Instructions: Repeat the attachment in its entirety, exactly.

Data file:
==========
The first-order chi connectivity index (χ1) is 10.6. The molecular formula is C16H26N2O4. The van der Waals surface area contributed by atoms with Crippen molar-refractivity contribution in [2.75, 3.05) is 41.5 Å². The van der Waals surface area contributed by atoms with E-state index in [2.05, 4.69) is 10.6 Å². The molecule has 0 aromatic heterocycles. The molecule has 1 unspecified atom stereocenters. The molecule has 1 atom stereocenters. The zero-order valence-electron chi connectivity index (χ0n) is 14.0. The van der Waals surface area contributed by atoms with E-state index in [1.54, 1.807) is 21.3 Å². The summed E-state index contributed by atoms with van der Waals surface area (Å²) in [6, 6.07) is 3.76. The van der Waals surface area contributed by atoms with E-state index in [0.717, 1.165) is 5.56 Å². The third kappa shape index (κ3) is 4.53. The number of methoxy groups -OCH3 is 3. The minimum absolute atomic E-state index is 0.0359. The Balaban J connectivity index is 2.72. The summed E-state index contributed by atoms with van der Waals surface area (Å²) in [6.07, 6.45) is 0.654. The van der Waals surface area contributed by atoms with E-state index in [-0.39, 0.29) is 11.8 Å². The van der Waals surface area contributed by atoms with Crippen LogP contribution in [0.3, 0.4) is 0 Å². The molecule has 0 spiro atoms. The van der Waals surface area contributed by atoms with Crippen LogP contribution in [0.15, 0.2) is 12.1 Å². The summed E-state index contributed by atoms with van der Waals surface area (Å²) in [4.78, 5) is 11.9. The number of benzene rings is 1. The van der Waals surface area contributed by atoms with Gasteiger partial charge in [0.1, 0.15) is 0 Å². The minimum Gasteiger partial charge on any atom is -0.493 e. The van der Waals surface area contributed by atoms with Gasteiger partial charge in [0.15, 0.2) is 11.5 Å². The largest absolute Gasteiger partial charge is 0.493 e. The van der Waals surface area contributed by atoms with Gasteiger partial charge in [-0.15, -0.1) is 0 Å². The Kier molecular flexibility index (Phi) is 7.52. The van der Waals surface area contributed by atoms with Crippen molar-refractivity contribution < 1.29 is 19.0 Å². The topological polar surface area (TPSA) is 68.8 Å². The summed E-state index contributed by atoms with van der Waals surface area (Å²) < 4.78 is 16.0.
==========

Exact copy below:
The first-order chi connectivity index (χ1) is 10.6. The molecular formula is C16H26N2O4. The van der Waals surface area contributed by atoms with Crippen molar-refractivity contribution in [2.75, 3.05) is 41.5 Å². The van der Waals surface area contributed by atoms with E-state index in [2.05, 4.69) is 10.6 Å². The molecule has 0 aromatic heterocycles. The molecule has 1 unspecified atom stereocenters. The molecule has 1 atom stereocenters. The zero-order valence-electron chi connectivity index (χ0n) is 14.0. The van der Waals surface area contributed by atoms with E-state index in [1.54, 1.807) is 21.3 Å². The summed E-state index contributed by atoms with van der Waals surface area (Å²) in [6, 6.07) is 3.76. The van der Waals surface area contributed by atoms with E-state index in [0.717, 1.165) is 5.56 Å². The third kappa shape index (κ3) is 4.53. The number of methoxy groups -OCH3 is 3. The minimum absolute atomic E-state index is 0.0359. The Balaban J connectivity index is 2.72. The summed E-state index contributed by atoms with van der Waals surface area (Å²) in [6.07, 6.45) is 0.654. The van der Waals surface area contributed by atoms with E-state index in [-0.39, 0.29) is 11.8 Å². The van der Waals surface area contributed by atoms with Crippen LogP contribution in [0.3, 0.4) is 0 Å². The molecule has 0 spiro atoms. The van der Waals surface area contributed by atoms with Crippen LogP contribution in [0.15, 0.2) is 12.1 Å². The summed E-state index contributed by atoms with van der Waals surface area (Å²) in [4.78, 5) is 11.9. The number of benzene rings is 1. The van der Waals surface area contributed by atoms with Gasteiger partial charge in [0.1, 0.15) is 0 Å². The minimum Gasteiger partial charge on any atom is -0.493 e. The van der Waals surface area contributed by atoms with Gasteiger partial charge in [0.15, 0.2) is 11.5 Å². The largest absolute Gasteiger partial charge is 0.493 e. The van der Waals surface area contributed by atoms with Gasteiger partial charge in [-0.15, -0.1) is 0 Å². The Kier molecular flexibility index (Phi) is 7.52. The van der Waals surface area contributed by atoms with Crippen molar-refractivity contribution < 1.29 is 19.0 Å². The topological polar surface area (TPSA) is 68.8 Å². The summed E-state index contributed by atoms with van der Waals surface area (Å²) < 4.78 is 16.0.